Enviado por Jeff Purtle el Mié, 09/14/2016 - 08:37
Claude Gordon with trumpet

Homestead

The demands of working in Hollywood and being homesick for Montana's blue sky and tall trees prompted the Gordons' to choose a permanent home site in the San Bernardino mountains. A small airport in the heart of the Big Bear Valley determined the location.

The Claude Gordon Homestead
The Claude Gordon Homestead

With an airport five miles from his new mountain home, Claude could now pilot himself to studio calls and teaching obligations within a short period of time.This arrangement served him well for thirty years. Claude sold his plane in 1990, after accumulating over three thousand hours of flight time as it's pilot.

There have been some changes made to the Gordon home since Claude's death. To accommodate visitors and over night guests through the snow and vacation seasons, some rooms have been re-arranged appropriately.

People from all over the world come to the resort community of Big Bear Lake to enjoy the fine winter sports, fishing and year round vacation activities it offers. It remains to be seen if the Gordon homestead will become the site of the Claude Gordon Heritage Room and Library or not. 

Family

The family surrounding Claude Gordon was loving and supportive.  The nurturing qualities of both Claude and his caring wife, Jenny, gave their two sons a foundation for growth and success in the careers they each chose.

Gary, the oldest son, was an accomplished musician and trumpet player.  His first love, however, was in construction. Building shopping malls and acoustical ceilings was his forte and he became a skilled master at his craft.  Steven, on the other hand, seemed born to be a pianist.  His first recital was held at the Hollywood Bowl when he was just nine years old. He later married his piano partner, Nadya Cataldo, and together they became one of the most successful and dynamic young duo-piano teams to ever tour the country.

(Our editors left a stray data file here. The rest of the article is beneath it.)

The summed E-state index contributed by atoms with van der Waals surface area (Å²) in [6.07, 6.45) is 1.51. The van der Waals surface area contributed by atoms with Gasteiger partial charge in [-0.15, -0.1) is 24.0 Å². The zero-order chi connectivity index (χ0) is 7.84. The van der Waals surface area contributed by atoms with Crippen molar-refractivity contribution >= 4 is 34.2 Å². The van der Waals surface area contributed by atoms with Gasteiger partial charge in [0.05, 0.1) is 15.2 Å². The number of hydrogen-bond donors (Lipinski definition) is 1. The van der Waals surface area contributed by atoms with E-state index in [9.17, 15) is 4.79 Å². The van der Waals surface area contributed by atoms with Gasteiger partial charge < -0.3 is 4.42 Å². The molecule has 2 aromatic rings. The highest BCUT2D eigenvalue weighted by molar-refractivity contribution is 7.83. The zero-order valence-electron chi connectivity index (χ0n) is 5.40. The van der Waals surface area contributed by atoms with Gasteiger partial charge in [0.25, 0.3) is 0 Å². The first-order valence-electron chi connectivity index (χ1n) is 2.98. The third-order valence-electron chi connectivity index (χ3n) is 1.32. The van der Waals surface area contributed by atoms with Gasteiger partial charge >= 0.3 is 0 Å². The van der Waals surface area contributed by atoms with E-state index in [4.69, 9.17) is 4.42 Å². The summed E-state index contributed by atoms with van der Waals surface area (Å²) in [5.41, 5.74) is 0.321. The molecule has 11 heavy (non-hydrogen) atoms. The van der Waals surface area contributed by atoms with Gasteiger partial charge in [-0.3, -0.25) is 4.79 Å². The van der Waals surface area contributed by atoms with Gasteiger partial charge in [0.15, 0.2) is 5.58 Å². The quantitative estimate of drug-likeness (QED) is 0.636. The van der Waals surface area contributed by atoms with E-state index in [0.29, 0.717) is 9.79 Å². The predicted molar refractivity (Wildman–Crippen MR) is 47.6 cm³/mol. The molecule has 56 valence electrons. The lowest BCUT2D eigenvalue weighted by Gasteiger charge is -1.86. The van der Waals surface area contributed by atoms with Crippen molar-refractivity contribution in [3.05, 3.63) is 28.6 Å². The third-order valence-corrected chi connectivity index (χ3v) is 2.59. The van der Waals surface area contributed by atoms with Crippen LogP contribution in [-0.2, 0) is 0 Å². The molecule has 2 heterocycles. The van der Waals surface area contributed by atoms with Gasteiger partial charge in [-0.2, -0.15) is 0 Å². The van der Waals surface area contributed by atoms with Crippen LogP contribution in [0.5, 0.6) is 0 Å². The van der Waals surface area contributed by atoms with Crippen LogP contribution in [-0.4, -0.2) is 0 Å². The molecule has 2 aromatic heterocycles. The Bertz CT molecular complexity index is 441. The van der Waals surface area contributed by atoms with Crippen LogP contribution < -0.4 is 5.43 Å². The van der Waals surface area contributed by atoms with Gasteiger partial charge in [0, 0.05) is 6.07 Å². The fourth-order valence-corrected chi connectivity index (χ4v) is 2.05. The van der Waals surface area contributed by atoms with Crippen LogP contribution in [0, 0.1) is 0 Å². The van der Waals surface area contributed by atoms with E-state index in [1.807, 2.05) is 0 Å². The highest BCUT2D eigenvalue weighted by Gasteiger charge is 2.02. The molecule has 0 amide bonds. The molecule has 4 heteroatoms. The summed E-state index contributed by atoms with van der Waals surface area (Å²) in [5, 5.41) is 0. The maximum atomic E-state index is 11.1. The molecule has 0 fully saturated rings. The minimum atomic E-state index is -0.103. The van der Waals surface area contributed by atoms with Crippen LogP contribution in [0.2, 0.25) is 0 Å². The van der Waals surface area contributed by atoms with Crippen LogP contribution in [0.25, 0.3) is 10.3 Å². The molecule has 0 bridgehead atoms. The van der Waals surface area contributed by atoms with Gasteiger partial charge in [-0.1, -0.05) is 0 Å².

December 8, 1983 Gordon family gathering at Carnegie Hall after a concert recital given by youngest son, Steven   left to right - Steven, Jenny, Claude and Gary
December 8, 1983
Gordon family gathering at Carnegie Hall after a concert recital given by youngest son, Steven 

left to right - Steven, Jenny, Claude and Gary

In 1984 Steven Gordon coached the 84 pianists who played George Gershwin's "Rhapsody In Blue" during the opening ceremonies of the Los Angeles Olympics.

1988 was a year of tragedy for the entire Gordon family.  Jenny, Claude's beloved wife of 52 years, died from flu complications during an epidemic that year.  Gary died three weeks later from an apparent heart problem.  In the months to follow, Steven was diagnosed with non-Hodgkin's lymphoma and died in June of 1990.  In the meantime, Claude was diagnosed with an in-operable cancer in the back of the sinus. An over the counter pain medication he was taking during radiation treatments blew out a hole in the bottom portion of his stomach and part of his intestine. The Loma Linda Medical Hospital gathered a team of skilled doctors who, after hours of bloodless surgery, saved his life.

In September of 1990, Claude married his devoted companion and caretaker, Patty, whom he and Jenny had known for several years through their mutual Christian faith.

With Patty by his side, Claude continued to teach at his annual International Brass Camp and Workshop, completing the seventeenth and last one held in 1993.  He continued teaching private students in northern California and at his home in Big Bear Lake as well.  During this time he trained several students to become certified teachers of the Claude Gordon Method and had Patty record video tapes of the classes and workshops for future use. 

Religion